There are certain benefits in coming to a show late.
For example, when there’s a big death – you miss all the
hoopla because you weren’t paying attention to the spoilers when it was
What am I babbling about?
I finally jumped on the Downton Abbey brigade this week and
not only did I start watching the show, but I finished it as well. How did I
watch the fourth season before it hit American airwaves? Yeah, I went and
bought it on Blu-Ray – that’s how much of a slave to (quality) television I am.
Binge-watching has its benefits, let me tell you. As a
viewer that managed to watch all four seasons in several days, I didn’t have to
sit and lament the long breaks between television seasons. As a viewer, I
jumped right from Matthew and Mary’s Christmas engagement to their wedding
planning. There was none of that pesky eight months of nailbiting to hold me back.
Since I came to the show so late, I think I probably have a
view of the show that is unique (or less mainstream might be more apt).
In other words, no one could bend my opinion
because I plowed through the show on my own and didn’t let them.
First off, I’m not going to lie, while I love the show there
seems to be an obvious drop off in the
quality of writing between the second
and third seasons. Yeah, I said it.
British television shows are different from American
television shows. British shows usually sign actors to three-year deals –
compared to the seven-year deals American television shows boast. Because of
this, there are a lot of British television shows that only last three years (or less) and even more that have high
turnover rates in their casts because of this fact.
That’s why the main cast of the British Being Human, for
example, had a complete cast turnover before the end of the show.
So, when the third season of Downton Abbey hits, it becomes fairly obvious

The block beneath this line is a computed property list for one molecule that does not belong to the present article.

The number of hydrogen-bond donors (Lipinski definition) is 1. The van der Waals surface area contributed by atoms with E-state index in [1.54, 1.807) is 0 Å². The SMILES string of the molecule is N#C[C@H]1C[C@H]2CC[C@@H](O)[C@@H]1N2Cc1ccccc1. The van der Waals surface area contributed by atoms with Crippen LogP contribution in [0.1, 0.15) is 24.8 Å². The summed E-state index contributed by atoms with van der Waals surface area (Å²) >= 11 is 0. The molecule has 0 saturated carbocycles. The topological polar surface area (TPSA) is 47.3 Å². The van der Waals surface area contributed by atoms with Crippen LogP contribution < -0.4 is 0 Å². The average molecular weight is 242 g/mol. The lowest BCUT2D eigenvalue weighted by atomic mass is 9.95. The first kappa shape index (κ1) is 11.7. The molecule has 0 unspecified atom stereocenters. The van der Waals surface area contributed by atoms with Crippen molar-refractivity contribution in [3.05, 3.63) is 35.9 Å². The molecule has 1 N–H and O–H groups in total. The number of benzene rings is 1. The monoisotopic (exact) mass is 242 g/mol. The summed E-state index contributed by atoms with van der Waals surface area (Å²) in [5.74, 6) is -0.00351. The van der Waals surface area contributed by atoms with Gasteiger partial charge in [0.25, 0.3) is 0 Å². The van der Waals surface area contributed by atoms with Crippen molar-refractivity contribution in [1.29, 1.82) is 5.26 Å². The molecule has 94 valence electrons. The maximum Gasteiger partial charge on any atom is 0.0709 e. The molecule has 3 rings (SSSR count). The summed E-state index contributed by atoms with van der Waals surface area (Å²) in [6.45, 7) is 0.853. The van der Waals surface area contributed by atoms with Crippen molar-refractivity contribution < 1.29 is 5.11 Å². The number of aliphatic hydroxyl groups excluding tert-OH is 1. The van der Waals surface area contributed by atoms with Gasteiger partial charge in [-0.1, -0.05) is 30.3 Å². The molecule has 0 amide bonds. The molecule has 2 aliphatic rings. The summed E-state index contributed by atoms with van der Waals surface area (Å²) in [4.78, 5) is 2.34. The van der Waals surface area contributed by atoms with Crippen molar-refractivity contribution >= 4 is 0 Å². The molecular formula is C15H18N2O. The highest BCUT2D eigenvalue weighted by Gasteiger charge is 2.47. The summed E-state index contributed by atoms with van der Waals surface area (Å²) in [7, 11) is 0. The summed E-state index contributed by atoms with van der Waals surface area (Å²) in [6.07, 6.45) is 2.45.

early on that Jessica Brown Findlay was obviously being set up to be written
out as Lady Sybil. While her death is heartbreaking (she was my favorite of the three sisters), it’s not all that
More surprising – but not shocking, I guess – was the death
of Matthew Crawley, one of the main characters on the show. Dan Stevens was
clearly one of the breakout stars, much like Aidan Turner was on Being Human.
The fact that Stevens would try to turn his success on Downton Abbey into a
film career isn’t exactly shocking.
What I find most interesting about Downton Abbey is that
everyone I know (yes, pretty much
everyone) says it’s one of the best shows
they’ve ever watched.
The show is entertaining, don’t get me wrong. It has a
certain magic attached to it. You get to see how both sides of the economic
coin live in a period time piece, while interacting with each other. It’s
At its heart, though, Downtown Abbey is a soap opera. It’s
just like General Hospital – only with believable accents.
Sure, no one has come back from the dead yet (well, Matthew
kind of did in the second season, but not quite) but we’ve had a breast cancer
scare, prostitution, lying about sex, almost affairs, actual affairs, young
women marrying older men, women marrying men their fathers don’t approve of,
dramatic death by childbirth, men being locked up for crimes they didn’t
commit, rape, etc.
I can hear it right now. People are going to start emailing
me and telling me that Downtown Abbey is much better than any soap opera. True,
the acting is better than most soap operas, that doesn’t mean it’s still not a
high class soap opera.
I guess it’s a good thing that I like soap operas.
The truth is, I think I watched the entire run of Downton
Abbey at the same time the show will start
its inevitable downturn.
The quality of the writing in a show usually goes first – and we definitely saw
that in season three. Then some of the cast starts to defect. We’ve seen that,
too. Now some of the storylines will get more and more ridiculous – season four
is all over the place, quite frankly – and then the show will suddenly be
Still, Downton Abbey is unique in the fact that it’s a
simple tale that caught on at a time when it had no business being popular. For
that reason alone, I was prepared to like the show.
The first two seasons of it, though, were so well done that
I fell in love with it. That’s enough for me to ignore (most of) the foibles of
the third and fourth seasons. Let’s hope the show let’s go before it needs to be
put out of its misery, though.
What do you think? Am I crazy to equate Downton Abbey to a